1. Demolition work on the tower had begun on 11 May. The spire (with the cross) must have been dismantled some days earlier, and the tower had probably been totally demolished by the end of June. See De Brouwer 2000, p. 75.
2. Sale of building scrap (F 1230 / JH 770 [2511]), which measures 37.5 x 55 cm; the earlier watercolour is Timber sale (F 1113 / JH 438 [2450]) of December 1883.
[2511] [2450]
3. This planned third watercolour is not known.
4. The cottage (F 83 / JH 777 [2513]), which measures 64 x 78 cm.
5. It is difficult to tell which six heads these are. They probably included Head of a man (F 163 / JH 687 [2495]) and – possibly – Head of a woman (F 388r / JH 782 [2514]). The paintings F 141 / JH 783 [2515] and F 86 / JH 785 [2516] are not mentioned until letters 505 and 506 respectively.
[2495] [2514] [2515] [2516]
6. The World Exhibition of Art was staged in Antwerp from 2 May to 2 November 1885. This friend was Anton Kerssemakers. In his published memoirs he recalls a visit to Antwerp with Van Gogh, that must have taken place in October. See Verzamelde brieven 1973, vol. 3, pp. 92 ff. and letter 527, n. 5.
7. The potato eaters (F 82 / JH 764 [2510]).
8. A reference to the furniture in twelve popular restaurants in Paris known as the Bouillons Duval. Pierre Louis Duval had had department stores converted into restaurants. See Dictionnaire de biographie française. Paris 1970. Vincent knew that Theo would understand exactly what he meant: they are referred to more than once in the letters from Andries Bonger to his parents, and in the correspondence between Theo and Jo. On 9 July 1881, for instance, Andries wrote: ‘On Sundays I put my legs under the mahogany at Duval’s’, and Jo van Gogh-Bonger told her parents on 9 November 1889: ‘We dined in one of the Duvals’ (FR b1665 and b4295). See also letter 666, n. 5.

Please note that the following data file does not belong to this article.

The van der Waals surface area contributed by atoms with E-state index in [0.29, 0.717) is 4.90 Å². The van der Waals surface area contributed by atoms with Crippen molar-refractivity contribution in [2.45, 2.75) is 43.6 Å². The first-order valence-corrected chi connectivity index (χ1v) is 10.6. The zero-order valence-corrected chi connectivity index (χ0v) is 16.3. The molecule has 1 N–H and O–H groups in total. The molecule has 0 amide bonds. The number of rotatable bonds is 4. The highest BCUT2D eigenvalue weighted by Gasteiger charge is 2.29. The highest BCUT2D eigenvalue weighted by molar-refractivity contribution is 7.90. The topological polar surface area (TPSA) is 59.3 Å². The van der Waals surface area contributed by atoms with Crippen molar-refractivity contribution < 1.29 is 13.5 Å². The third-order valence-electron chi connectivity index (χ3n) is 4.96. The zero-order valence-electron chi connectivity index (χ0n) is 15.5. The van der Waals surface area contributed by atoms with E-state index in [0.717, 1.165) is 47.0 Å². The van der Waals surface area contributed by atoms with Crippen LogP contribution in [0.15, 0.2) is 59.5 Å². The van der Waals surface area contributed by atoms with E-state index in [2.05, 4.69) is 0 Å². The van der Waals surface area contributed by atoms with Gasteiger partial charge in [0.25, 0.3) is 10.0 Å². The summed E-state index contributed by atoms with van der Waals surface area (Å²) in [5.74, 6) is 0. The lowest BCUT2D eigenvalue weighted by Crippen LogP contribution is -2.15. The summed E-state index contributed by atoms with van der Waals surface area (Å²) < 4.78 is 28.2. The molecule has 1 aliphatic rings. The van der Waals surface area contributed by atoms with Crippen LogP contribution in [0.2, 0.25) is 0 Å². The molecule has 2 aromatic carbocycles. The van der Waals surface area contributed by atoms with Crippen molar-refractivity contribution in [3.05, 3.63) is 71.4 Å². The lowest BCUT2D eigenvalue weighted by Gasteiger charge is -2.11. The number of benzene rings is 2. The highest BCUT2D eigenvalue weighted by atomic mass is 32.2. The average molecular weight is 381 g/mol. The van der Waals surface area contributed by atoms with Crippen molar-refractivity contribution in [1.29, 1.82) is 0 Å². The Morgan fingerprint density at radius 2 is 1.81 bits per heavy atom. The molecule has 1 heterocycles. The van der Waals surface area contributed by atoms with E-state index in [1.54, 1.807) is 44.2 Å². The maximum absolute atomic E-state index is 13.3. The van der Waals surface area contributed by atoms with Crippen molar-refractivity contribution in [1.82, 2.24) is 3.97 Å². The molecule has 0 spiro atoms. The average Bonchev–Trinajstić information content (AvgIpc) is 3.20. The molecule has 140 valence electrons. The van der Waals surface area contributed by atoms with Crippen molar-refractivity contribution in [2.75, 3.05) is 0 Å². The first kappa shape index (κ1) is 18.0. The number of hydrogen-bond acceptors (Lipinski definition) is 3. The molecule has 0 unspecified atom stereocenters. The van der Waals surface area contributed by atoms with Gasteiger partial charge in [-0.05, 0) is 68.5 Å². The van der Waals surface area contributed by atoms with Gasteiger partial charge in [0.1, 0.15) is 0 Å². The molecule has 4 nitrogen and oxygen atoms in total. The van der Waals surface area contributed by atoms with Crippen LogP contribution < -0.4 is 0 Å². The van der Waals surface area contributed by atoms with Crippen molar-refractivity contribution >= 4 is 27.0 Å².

9. Study for ‘The potato eaters’ (F 77r / JH 686 [2494]); the kneeling woman is the figure in the foreground. ‘First’ here does not mean the first one he sent, but the one that was done first.
10. Paul Mantz, ‘Le Salon i’, published as ‘Feuilleton du Temps’ in Le Temps of 10 May 1885.
11. The painting Lapons saluant le soleil, revenant après la longue nuit d’hiver (Lapps greet the return of the sun after the long winter night) by the Norwegian Otto Sinding, described by Mantz: ‘The delighted and grateful air given to his Laplanders by the Norwegian artist is the same as that which would be taken by the group of salon visitors smitten with light if the sky in art which had became so dreary with the disappearance of the great stars were suddenly to be lit up with golden crimsons’ (L’attitude enchantée et reconnaissante que l’artiste norvégien a donnée a ses Lapons, c’est celle-là même que prendrait le groupe des salonniers épris de lumière si le ciel de l’art si morne depuis l’effacement des grandes étoiles, s’illuminait soudain de pourpres dorées) (p. 1).
12. Mantz writes: ‘Millet has entered into history, and there he will remain’ (Millet est entré dans l’histoire, et il y restera) (p. 1).
13. Among other things Mantz writes of Lhermitte: ‘Despite the differences, easily visible, which separate him from his predecessors, he belongs to the same intellectual movement’ (Malgré les différences, aisément appréciables, qui le séparent de ses prédécesseurs, il appartient au même mouvement intellectuel) (p. 1).